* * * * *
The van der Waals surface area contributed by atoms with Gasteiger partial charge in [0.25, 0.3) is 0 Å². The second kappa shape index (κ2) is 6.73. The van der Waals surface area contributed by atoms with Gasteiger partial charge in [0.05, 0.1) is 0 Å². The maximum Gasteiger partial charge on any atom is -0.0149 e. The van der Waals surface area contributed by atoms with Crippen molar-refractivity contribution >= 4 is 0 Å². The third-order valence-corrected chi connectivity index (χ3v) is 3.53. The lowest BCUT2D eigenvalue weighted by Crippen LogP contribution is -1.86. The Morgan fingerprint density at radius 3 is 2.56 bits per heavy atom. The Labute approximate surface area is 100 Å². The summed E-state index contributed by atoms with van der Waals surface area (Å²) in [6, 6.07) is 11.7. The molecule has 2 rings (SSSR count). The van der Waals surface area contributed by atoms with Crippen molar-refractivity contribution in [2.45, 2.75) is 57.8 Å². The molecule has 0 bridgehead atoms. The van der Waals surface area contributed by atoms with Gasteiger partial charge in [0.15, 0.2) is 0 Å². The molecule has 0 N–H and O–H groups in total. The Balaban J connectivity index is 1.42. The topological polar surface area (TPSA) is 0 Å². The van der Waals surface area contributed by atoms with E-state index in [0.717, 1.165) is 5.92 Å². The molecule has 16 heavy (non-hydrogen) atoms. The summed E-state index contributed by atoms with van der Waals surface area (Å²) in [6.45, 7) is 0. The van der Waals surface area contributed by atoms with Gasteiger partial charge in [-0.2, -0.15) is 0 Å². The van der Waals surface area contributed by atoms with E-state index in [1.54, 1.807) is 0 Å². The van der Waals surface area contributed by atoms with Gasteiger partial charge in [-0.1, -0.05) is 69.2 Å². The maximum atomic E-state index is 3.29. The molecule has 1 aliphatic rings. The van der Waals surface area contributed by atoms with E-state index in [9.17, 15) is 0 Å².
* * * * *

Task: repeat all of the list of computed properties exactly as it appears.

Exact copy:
The van der Waals surface area contributed by atoms with Gasteiger partial charge in [0.25, 0.3) is 0 Å². The second kappa shape index (κ2) is 6.73. The van der Waals surface area contributed by atoms with Gasteiger partial charge in [0.05, 0.1) is 0 Å². The maximum Gasteiger partial charge on any atom is -0.0149 e. The van der Waals surface area contributed by atoms with Crippen molar-refractivity contribution >= 4 is 0 Å². The third-order valence-corrected chi connectivity index (χ3v) is 3.53. The lowest BCUT2D eigenvalue weighted by Crippen LogP contribution is -1.86. The Morgan fingerprint density at radius 3 is 2.56 bits per heavy atom. The Labute approximate surface area is 100 Å². The summed E-state index contributed by atoms with van der Waals surface area (Å²) in [6, 6.07) is 11.7. The molecule has 2 rings (SSSR count). The van der Waals surface area contributed by atoms with Crippen molar-refractivity contribution in [2.45, 2.75) is 57.8 Å². The molecule has 0 bridgehead atoms. The van der Waals surface area contributed by atoms with Gasteiger partial charge in [0.15, 0.2) is 0 Å². The molecule has 0 N–H and O–H groups in total. The Balaban J connectivity index is 1.42. The topological polar surface area (TPSA) is 0 Å². The van der Waals surface area contributed by atoms with E-state index in [0.717, 1.165) is 5.92 Å². The molecule has 16 heavy (non-hydrogen) atoms. The summed E-state index contributed by atoms with van der Waals surface area (Å²) in [6.45, 7) is 0. The van der Waals surface area contributed by atoms with Gasteiger partial charge in [-0.2, -0.15) is 0 Å². The van der Waals surface area contributed by atoms with E-state index in [1.54, 1.807) is 0 Å². The van der Waals surface area contributed by atoms with Gasteiger partial charge in [-0.1, -0.05) is 69.2 Å². The maximum atomic E-state index is 3.29. The molecule has 1 aliphatic rings. The van der Waals surface area contributed by atoms with E-state index in [9.17, 15) is 0 Å².